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Packing Up to put State of the Art on the Road

Crates

Crystal Bridges’ groundbreaking exhibition, State of the Art: Discovering American Art Now, is going on the road!

State of the Art entrance at Crystal Bridges, Fall, 2014. Photo by Marc. F. Henning.

State of the Art entrance at Crystal Bridges, Fall, 2014. Photo by Marc. F. Henning.

State of the Art, which debuted at Crystal Bridges in 2014, featured the work of 100 artists, selected from more than 1,000 artists our curators visited in their studios all around the country over the course of nearly a year. Now, those artworks are themselves traveling around the nation, in the form of two exhibitions:  one encompassing 5,000 square feet of gallery space and the other 10,000 square feet.

Bookings for the show are in progress, but so far we know that the exhibition will be traveling to the Minneapolis Institute of Art, February 18 through May 29, 2016; Telfair Museums, Savannah, Ga., February 19 through September 4, 2016; and Dixon Gallery and Gardens, Memphis, Tenn., January 29 through March 26, 2017.

Ely crew members Ryan Langston (left) and Kirk Hoffman roll an artwork painted on silk in a layer of archival cloth before packing it.

Ely crew members Ryan Langston (left) and Kirk Hoffman roll an artwork painted on silk in a layer of archival cloth before packing it.

To prepare the artworks for their road trip, the Museum has hired Ely, Inc., a professional art packing company. Their crew, headed up by Bruce Lee, began constructing crates for the exhibition in their Maryland-based workshop in October; and a crew of four is now wrapping up three weeks at Crystal Bridges, packing the works themselves before they are shipped out to the first venue.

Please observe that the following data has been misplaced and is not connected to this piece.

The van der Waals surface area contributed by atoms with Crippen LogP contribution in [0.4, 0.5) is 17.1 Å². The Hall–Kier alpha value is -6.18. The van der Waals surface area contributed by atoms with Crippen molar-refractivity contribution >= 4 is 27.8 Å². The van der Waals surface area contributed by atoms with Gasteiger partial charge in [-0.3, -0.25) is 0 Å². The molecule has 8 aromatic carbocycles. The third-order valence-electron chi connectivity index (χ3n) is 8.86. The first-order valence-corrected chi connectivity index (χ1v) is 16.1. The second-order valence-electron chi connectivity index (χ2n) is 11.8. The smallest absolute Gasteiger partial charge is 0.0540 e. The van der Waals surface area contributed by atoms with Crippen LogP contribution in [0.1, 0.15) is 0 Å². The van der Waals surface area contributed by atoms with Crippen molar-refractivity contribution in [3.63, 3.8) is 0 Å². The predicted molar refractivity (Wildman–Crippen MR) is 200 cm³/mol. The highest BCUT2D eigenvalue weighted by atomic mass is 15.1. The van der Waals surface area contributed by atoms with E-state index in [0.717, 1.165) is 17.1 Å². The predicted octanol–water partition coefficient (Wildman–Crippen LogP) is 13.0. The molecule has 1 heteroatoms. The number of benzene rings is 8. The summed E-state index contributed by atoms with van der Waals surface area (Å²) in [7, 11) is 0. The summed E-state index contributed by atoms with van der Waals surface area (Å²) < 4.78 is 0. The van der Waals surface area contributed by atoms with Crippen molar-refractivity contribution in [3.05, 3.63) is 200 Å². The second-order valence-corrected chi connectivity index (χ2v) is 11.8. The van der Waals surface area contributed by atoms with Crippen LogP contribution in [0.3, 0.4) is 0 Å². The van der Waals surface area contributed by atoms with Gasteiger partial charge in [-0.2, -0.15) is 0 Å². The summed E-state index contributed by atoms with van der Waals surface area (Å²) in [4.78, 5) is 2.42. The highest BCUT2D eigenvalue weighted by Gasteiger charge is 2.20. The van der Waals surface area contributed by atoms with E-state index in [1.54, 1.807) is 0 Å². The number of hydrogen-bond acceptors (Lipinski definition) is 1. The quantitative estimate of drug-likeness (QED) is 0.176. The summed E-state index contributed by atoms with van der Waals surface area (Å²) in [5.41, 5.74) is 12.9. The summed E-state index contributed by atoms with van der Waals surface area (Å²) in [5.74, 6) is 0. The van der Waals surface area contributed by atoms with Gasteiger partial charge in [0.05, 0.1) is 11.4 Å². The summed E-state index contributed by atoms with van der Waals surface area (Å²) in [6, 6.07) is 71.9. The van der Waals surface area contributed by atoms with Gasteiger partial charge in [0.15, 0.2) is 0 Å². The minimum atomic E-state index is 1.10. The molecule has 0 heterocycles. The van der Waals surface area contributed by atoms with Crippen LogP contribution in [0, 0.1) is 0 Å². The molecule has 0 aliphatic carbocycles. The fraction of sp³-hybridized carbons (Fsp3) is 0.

There are 270 objects in the two exhibitions combined. They range in size, weight, and material from Hiromi Moneyhun’s delicate cut-paper installations to Peter Glenn Oakley’s 300-pound marble sculpture. For each of these objects, Ely’s crew has built its own custom-designed packing container—be it box, tube, armature, or tray—along with a total of 78 crates to ship them in. I had the privilege of going into the vaults where the team was working learn a bit about the process.

One of Vanessa German's sculptures safely ensconced in its traveling crate

One of Vanessa German’s sculptures safely ensconced in its traveling crate

Crate construction is like a cross between cabinetry, mount-making, engineering, and Tetris. These guys are not just knocking some wooden boxes together:  some of the crates look like small sheds, and the team draws on a range of skills, from carpentry to welding to electronics. Packaging, Bruce explained to me, is a whole science unto itself; one that has been perfected by consumer goods companies who have to ship their products safely all over the world. The skill is enough in demand that you can now, no kidding, get a degree in packaging from the University of Michigan.

Loading MiebachIf you think about it, this makes sense. There’s a lot more at stake in shipping an exhibition of one-of-a-kind artwork than there is a truckload of, say, Sony TVs. Each object is irreplaceable and unique. The crates have to be tough to protect the art from the rigors of interstate transportation; and yet the method of securing the works inside must be gentle enough to avoid damaging them (some of those in State of the Art are literally made of bone china). The crates themselves are solidly constructed of wood, which serves a dual function: not only is it tough, but wood also absorbs and releases moisture, which helps to regulate the humidity level inside crates that may be repeatedly moved into and out of varying conditions. The interior boxes and mounts—anything that touches the artwork—are made of sturdy, reusable archival materials that will not damage the works and can stand up to being repeatedly unpacked and repacked.

Nathalie Miebach, b. 1972 "Retiring Bob," 2013 Wood, paper, and weather data

Nathalie Miebach, b. 1972
“Retiring Bob,” 2013
Wood, paper, and weather data